Why Lewy Body Dementia Is Hard To Diagnose

Dementia encompasses a group of diseases marked by symptoms of cognitive impairment, often accompanied by mood and behavioral issues (per Dementia Society). Some of the most common hallmarks of dementia are memory loss, hallucinations, and agitation. Lewy body dementia is hard to diagnose, and until recently, Lewy body was commonly misdiagnosed as Alzheimer's or Parkinson's disease.

According to the Centers for Disease Control and Prevention (CDC), Alzheimer's is the most common type of dementia, with nearly 6 million people in the U.S. living with the condition in 2020. By contrast, according to the National Institute on Aging (NIA), around 1 million people have Lewy body dementia.

WebMD says Alzheimer's disease is typically diagnosed at age 65 or older, but early-onset Alzheimer's may begin as early as the 30s. Lewy body dementia often starts at 50 years of age or older, per the NIA.

Because Lewy body dementia and Alzheimer's show similar traits, Lewy body may be misdiagnosed as Alzheimer's (per NIA). But according to a 2019 study in The Lancet Neurology, Lewy body dementia also shares many symptoms with Parkinson's disease.

Currently, the NIA says no test can diagnose Lewy body with certainty during life, and different types of dementia share many commonalities, which is part of why Lewy body dementia is hard to diagnose. So how is Lewy body dementia diagnosed?

Signs and symptoms of Lewy body dementia

The National Institute of Neurological Disorders and Stroke (NINDS) differentiates Lewy body dementia by the presence of Lewy bodies in the brain. Lewy bodies occur when alpha-synuclein proteins clump together. In healthy brains, these proteins help with brain cell communication. But with Lewy body dementia, they bind together inside nerve cells, disrupting cell function. Unfortunately, current brain scans cannot detect Lewy bodies in living brains, so diagnosis cannot be conclusive from scans alone.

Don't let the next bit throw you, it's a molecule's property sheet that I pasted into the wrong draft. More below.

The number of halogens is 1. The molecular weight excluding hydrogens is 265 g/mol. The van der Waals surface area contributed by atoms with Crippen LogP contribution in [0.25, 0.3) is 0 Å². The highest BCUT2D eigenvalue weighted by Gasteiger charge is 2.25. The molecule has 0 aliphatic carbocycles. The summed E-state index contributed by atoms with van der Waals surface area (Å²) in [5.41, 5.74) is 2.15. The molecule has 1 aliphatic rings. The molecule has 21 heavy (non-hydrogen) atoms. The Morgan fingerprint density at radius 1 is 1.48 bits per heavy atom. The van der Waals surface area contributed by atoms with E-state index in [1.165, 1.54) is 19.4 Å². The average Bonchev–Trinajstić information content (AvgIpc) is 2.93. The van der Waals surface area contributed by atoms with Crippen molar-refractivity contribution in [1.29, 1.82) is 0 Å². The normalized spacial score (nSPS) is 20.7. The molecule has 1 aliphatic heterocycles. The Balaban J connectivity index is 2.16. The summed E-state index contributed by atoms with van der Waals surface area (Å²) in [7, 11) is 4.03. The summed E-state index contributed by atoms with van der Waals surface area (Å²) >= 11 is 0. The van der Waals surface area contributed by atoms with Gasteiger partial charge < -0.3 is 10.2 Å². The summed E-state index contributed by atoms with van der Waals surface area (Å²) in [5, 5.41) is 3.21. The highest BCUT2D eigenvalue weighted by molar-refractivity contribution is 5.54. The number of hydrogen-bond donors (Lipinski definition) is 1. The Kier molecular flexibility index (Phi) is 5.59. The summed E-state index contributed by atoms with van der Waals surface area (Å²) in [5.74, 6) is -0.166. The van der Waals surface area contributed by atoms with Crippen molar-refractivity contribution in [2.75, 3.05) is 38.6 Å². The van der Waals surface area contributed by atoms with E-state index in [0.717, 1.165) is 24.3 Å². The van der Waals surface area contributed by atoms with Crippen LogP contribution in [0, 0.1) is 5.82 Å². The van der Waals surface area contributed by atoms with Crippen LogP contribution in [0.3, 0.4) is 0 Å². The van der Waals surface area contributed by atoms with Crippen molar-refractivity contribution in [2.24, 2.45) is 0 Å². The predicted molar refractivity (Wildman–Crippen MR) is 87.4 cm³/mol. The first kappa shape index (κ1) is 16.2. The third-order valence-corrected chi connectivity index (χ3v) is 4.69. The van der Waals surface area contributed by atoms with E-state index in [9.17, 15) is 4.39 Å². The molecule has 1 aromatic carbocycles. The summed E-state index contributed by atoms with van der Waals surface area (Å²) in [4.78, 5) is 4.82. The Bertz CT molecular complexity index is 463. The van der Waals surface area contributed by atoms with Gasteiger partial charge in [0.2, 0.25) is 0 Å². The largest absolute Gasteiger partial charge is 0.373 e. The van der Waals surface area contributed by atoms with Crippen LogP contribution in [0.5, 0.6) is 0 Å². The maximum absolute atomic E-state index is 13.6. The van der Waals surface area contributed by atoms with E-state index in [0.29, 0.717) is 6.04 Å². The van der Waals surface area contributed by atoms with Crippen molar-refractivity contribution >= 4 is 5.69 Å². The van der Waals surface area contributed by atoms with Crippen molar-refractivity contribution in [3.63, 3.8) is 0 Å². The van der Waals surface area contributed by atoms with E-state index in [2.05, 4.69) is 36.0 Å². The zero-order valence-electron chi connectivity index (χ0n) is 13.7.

One symptom that differentiates Lewy body from other dementias is parkinsonism, or movement problems (via NIA). Another unique symptom is REM sleep behavior disorder, also common in Parkinson's (per Michigan Health). But a 2018 study published in the Journal of Alzheimer's Disease concluded that REM sleep behavior disorder seems less common in Alzheimer's.

The NIA says other core symptoms of Lewy body dementia include visual hallucinations, cognitive fluctuation, and general dementia. Supportive clinical signs include falls or fainting, constipation or incontinence, difficulties with blood pressure regulation, and changes in mood and personality. However, many of these secondary symptoms are also consistent with Alzheimer's and other dementias, making a Lewy body-specific diagnosis more difficult.

As researchers identify more biomarkers and symptoms for Lewy body that set it apart from other dementias, diagnosis should become more accessible and accurate. Until then, the Lewy Body Dementia Association provides a checklist of symptoms that can help with diagnosis.